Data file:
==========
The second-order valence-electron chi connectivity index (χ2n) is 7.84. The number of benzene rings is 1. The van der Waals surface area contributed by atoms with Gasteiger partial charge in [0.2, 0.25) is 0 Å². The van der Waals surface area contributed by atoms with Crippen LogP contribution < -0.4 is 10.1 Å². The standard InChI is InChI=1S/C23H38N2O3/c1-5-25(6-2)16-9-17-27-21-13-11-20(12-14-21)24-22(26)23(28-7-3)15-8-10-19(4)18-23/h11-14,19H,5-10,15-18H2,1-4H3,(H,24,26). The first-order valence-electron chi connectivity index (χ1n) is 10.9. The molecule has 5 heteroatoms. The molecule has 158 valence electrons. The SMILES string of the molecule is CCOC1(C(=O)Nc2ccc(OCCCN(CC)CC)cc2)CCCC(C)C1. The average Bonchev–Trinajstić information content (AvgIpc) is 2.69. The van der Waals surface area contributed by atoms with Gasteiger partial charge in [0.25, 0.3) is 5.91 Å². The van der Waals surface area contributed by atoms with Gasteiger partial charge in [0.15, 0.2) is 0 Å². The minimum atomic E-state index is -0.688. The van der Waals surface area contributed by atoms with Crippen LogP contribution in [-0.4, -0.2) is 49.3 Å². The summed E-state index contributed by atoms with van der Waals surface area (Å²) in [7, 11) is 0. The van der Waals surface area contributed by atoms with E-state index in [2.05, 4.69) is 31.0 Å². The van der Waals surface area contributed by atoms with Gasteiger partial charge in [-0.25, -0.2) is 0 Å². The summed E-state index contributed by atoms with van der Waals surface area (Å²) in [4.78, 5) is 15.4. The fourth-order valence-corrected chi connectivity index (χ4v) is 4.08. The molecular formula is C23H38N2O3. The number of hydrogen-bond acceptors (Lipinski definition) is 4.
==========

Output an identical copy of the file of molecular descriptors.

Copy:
The second-order valence-electron chi connectivity index (χ2n) is 7.84. The number of benzene rings is 1. The van der Waals surface area contributed by atoms with Gasteiger partial charge in [0.2, 0.25) is 0 Å². The van der Waals surface area contributed by atoms with Crippen LogP contribution < -0.4 is 10.1 Å². The standard InChI is InChI=1S/C23H38N2O3/c1-5-25(6-2)16-9-17-27-21-13-11-20(12-14-21)24-22(26)23(28-7-3)15-8-10-19(4)18-23/h11-14,19H,5-10,15-18H2,1-4H3,(H,24,26). The first-order valence-electron chi connectivity index (χ1n) is 10.9. The molecule has 5 heteroatoms. The molecule has 158 valence electrons. The SMILES string of the molecule is CCOC1(C(=O)Nc2ccc(OCCCN(CC)CC)cc2)CCCC(C)C1. The average Bonchev–Trinajstić information content (AvgIpc) is 2.69. The van der Waals surface area contributed by atoms with Gasteiger partial charge in [0.25, 0.3) is 5.91 Å². The van der Waals surface area contributed by atoms with Gasteiger partial charge in [0.15, 0.2) is 0 Å². The minimum atomic E-state index is -0.688. The van der Waals surface area contributed by atoms with Crippen LogP contribution in [-0.4, -0.2) is 49.3 Å². The summed E-state index contributed by atoms with van der Waals surface area (Å²) in [7, 11) is 0. The van der Waals surface area contributed by atoms with E-state index in [2.05, 4.69) is 31.0 Å². The van der Waals surface area contributed by atoms with Gasteiger partial charge in [-0.25, -0.2) is 0 Å². The summed E-state index contributed by atoms with van der Waals surface area (Å²) in [4.78, 5) is 15.4. The fourth-order valence-corrected chi connectivity index (χ4v) is 4.08. The molecular formula is C23H38N2O3. The number of hydrogen-bond acceptors (Lipinski definition) is 4.